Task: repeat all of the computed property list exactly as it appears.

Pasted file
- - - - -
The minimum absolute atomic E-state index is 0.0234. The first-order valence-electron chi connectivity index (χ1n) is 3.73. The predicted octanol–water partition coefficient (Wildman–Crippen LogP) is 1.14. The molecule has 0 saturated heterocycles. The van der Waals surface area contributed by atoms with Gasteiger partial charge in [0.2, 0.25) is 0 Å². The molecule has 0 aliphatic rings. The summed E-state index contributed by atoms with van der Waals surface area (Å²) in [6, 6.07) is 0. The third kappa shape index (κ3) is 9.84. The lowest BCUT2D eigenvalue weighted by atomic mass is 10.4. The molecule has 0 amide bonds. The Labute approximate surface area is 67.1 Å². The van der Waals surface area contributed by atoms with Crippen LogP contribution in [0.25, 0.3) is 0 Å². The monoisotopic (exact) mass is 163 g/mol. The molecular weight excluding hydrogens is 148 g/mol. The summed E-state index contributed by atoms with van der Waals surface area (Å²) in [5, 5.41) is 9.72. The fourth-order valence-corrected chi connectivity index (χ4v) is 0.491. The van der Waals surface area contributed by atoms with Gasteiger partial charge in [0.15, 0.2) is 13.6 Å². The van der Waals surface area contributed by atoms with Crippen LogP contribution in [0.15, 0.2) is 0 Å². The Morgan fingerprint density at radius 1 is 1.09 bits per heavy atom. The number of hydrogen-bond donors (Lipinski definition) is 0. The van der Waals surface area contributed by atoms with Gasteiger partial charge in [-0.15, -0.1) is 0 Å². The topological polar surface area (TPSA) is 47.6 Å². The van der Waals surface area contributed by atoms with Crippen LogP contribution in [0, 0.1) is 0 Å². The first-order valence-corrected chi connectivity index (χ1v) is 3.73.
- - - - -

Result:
The minimum absolute atomic E-state index is 0.0234. The first-order valence-electron chi connectivity index (χ1n) is 3.73. The predicted octanol–water partition coefficient (Wildman–Crippen LogP) is 1.14. The molecule has 0 saturated heterocycles. The van der Waals surface area contributed by atoms with Gasteiger partial charge in [0.2, 0.25) is 0 Å². The molecule has 0 aliphatic rings. The summed E-state index contributed by atoms with van der Waals surface area (Å²) in [6, 6.07) is 0. The third kappa shape index (κ3) is 9.84. The lowest BCUT2D eigenvalue weighted by atomic mass is 10.4. The molecule has 0 amide bonds. The Labute approximate surface area is 67.1 Å². The van der Waals surface area contributed by atoms with Crippen LogP contribution in [0.25, 0.3) is 0 Å². The monoisotopic (exact) mass is 163 g/mol. The molecular weight excluding hydrogens is 148 g/mol. The summed E-state index contributed by atoms with van der Waals surface area (Å²) in [5, 5.41) is 9.72. The fourth-order valence-corrected chi connectivity index (χ4v) is 0.491. The van der Waals surface area contributed by atoms with Gasteiger partial charge in [0.15, 0.2) is 13.6 Å². The van der Waals surface area contributed by atoms with Crippen LogP contribution in [0.15, 0.2) is 0 Å². The Morgan fingerprint density at radius 1 is 1.09 bits per heavy atom. The number of hydrogen-bond donors (Lipinski definition) is 0. The van der Waals surface area contributed by atoms with Gasteiger partial charge in [-0.15, -0.1) is 0 Å². The topological polar surface area (TPSA) is 47.6 Å². The van der Waals surface area contributed by atoms with Crippen LogP contribution in [0, 0.1) is 0 Å². The first-order valence-corrected chi connectivity index (χ1v) is 3.73.